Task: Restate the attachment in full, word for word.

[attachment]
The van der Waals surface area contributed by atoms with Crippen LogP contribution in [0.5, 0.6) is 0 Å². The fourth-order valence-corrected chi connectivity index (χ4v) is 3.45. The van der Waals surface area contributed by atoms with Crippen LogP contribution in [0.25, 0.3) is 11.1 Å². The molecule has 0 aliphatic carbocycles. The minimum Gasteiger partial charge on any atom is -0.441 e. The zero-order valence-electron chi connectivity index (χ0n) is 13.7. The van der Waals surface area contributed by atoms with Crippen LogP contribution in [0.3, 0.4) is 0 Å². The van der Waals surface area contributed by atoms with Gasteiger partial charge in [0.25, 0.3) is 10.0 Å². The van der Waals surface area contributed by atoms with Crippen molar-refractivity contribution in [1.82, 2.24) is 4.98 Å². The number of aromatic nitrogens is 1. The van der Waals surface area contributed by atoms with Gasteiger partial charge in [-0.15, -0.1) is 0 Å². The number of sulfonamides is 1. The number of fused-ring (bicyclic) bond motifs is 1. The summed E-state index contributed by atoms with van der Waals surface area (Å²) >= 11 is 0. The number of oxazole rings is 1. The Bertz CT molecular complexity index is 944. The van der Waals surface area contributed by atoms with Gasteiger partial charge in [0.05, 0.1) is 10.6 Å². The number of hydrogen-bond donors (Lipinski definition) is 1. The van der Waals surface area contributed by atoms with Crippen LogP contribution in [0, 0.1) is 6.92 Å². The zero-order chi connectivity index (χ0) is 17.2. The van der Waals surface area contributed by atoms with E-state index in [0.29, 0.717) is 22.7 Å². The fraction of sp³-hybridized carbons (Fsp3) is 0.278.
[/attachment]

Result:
The van der Waals surface area contributed by atoms with Crippen LogP contribution in [0.5, 0.6) is 0 Å². The fourth-order valence-corrected chi connectivity index (χ4v) is 3.45. The van der Waals surface area contributed by atoms with Crippen LogP contribution in [0.25, 0.3) is 11.1 Å². The molecule has 0 aliphatic carbocycles. The minimum Gasteiger partial charge on any atom is -0.441 e. The zero-order valence-electron chi connectivity index (χ0n) is 13.7. The van der Waals surface area contributed by atoms with Crippen LogP contribution in [0.3, 0.4) is 0 Å². The van der Waals surface area contributed by atoms with Gasteiger partial charge in [0.25, 0.3) is 10.0 Å². The van der Waals surface area contributed by atoms with Crippen molar-refractivity contribution in [1.82, 2.24) is 4.98 Å². The number of aromatic nitrogens is 1. The van der Waals surface area contributed by atoms with Gasteiger partial charge in [-0.15, -0.1) is 0 Å². The number of sulfonamides is 1. The number of fused-ring (bicyclic) bond motifs is 1. The summed E-state index contributed by atoms with van der Waals surface area (Å²) >= 11 is 0. The number of oxazole rings is 1. The Bertz CT molecular complexity index is 944. The van der Waals surface area contributed by atoms with Gasteiger partial charge in [0.05, 0.1) is 10.6 Å². The number of hydrogen-bond donors (Lipinski definition) is 1. The van der Waals surface area contributed by atoms with Crippen LogP contribution in [0, 0.1) is 6.92 Å². The zero-order chi connectivity index (χ0) is 17.2. The van der Waals surface area contributed by atoms with E-state index in [0.29, 0.717) is 22.7 Å². The fraction of sp³-hybridized carbons (Fsp3) is 0.278.